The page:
A Dictionary of the English Language
                        A Digital Edition of the 1755 Classic by Samuel Johnson
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View Scan · View Transcription · from page 192

View Scan · View Transcription · from page 192

Ba'con. n.s. [probably from baken, that is, dried flesh.]

  1. The flesh of a hog salted and dried.

    High o'er the hearth a chine of bacon hung,
    Good old Philemon seiz'd it with a prong,
    Then cut a slice.
    Dryden's Fables.

  2. To save the bacon, is a phrase for preserving one's self from being unhurt; borrowed from the care of housewives in the country, where they have seldom any other provision in the house than dried bacon, to secure it from the marching soldiers.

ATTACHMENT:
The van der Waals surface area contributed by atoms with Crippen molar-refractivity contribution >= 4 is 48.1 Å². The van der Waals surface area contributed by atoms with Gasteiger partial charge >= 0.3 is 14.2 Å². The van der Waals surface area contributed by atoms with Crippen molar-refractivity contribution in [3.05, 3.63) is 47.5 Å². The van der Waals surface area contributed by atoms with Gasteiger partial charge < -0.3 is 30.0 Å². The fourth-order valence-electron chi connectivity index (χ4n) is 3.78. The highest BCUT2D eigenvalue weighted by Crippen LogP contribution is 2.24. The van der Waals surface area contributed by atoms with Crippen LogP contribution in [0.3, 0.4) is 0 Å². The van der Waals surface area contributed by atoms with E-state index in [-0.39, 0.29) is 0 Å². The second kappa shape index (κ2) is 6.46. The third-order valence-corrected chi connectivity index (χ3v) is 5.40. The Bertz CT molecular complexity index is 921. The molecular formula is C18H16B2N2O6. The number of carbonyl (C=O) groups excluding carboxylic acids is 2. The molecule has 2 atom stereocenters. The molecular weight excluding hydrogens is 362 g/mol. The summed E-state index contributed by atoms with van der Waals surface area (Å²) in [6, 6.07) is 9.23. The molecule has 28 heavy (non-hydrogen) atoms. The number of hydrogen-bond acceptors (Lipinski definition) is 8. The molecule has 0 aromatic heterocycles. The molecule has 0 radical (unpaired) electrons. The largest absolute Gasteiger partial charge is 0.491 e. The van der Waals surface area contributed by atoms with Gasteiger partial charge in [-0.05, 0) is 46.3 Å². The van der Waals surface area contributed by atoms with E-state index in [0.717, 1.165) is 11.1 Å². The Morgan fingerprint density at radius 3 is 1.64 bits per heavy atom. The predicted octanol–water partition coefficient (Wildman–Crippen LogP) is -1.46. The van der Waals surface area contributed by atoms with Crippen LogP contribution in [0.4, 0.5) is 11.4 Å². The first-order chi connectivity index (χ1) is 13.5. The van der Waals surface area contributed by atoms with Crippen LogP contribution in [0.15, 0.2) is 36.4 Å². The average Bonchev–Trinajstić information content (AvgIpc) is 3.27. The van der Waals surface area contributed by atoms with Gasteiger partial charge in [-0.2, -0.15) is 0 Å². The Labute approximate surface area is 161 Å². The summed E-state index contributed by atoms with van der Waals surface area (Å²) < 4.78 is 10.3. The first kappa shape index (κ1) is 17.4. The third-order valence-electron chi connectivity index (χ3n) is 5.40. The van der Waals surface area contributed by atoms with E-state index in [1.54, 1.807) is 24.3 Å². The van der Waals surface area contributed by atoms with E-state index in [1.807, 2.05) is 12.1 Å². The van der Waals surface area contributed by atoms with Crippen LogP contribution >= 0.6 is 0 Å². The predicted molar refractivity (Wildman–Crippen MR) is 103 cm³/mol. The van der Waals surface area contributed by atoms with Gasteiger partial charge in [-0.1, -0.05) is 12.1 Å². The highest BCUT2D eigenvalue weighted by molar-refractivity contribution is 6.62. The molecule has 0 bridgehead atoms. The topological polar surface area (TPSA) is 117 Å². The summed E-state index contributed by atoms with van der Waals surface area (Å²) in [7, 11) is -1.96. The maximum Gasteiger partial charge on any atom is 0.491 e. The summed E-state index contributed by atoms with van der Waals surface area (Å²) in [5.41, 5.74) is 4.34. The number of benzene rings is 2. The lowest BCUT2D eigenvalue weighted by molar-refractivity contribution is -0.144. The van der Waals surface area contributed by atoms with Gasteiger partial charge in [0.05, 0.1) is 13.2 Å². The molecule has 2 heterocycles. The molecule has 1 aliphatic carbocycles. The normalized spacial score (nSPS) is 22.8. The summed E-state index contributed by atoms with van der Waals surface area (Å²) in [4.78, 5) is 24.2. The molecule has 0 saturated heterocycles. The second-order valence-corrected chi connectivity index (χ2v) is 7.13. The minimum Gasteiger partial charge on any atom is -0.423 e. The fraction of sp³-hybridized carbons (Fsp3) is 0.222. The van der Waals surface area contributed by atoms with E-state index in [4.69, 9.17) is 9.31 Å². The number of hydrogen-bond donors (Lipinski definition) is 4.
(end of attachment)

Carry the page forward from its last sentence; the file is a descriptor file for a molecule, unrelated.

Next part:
What frightens you thus? my good son! says the priest;
    You murder'd, are sorry, and have been confest.
    O father! my sorrow will scarce save my bacon;
    For 'twas not that I murder'd, but that I was taken.

Sources: Dryden, John (788) · Prior, Matthew (162)

Attributes: Noun Substantive (1269)

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Cite this page: Johnson, Samuel. "Bacon." A Dictionary of the English Language: A Digital Edition of the 1755 Classic by Samuel Johnson. Edited by Brandi Besalke. Last modified: January 25, 2014. https://johnsonsdictionaryonline.com/bacon/.

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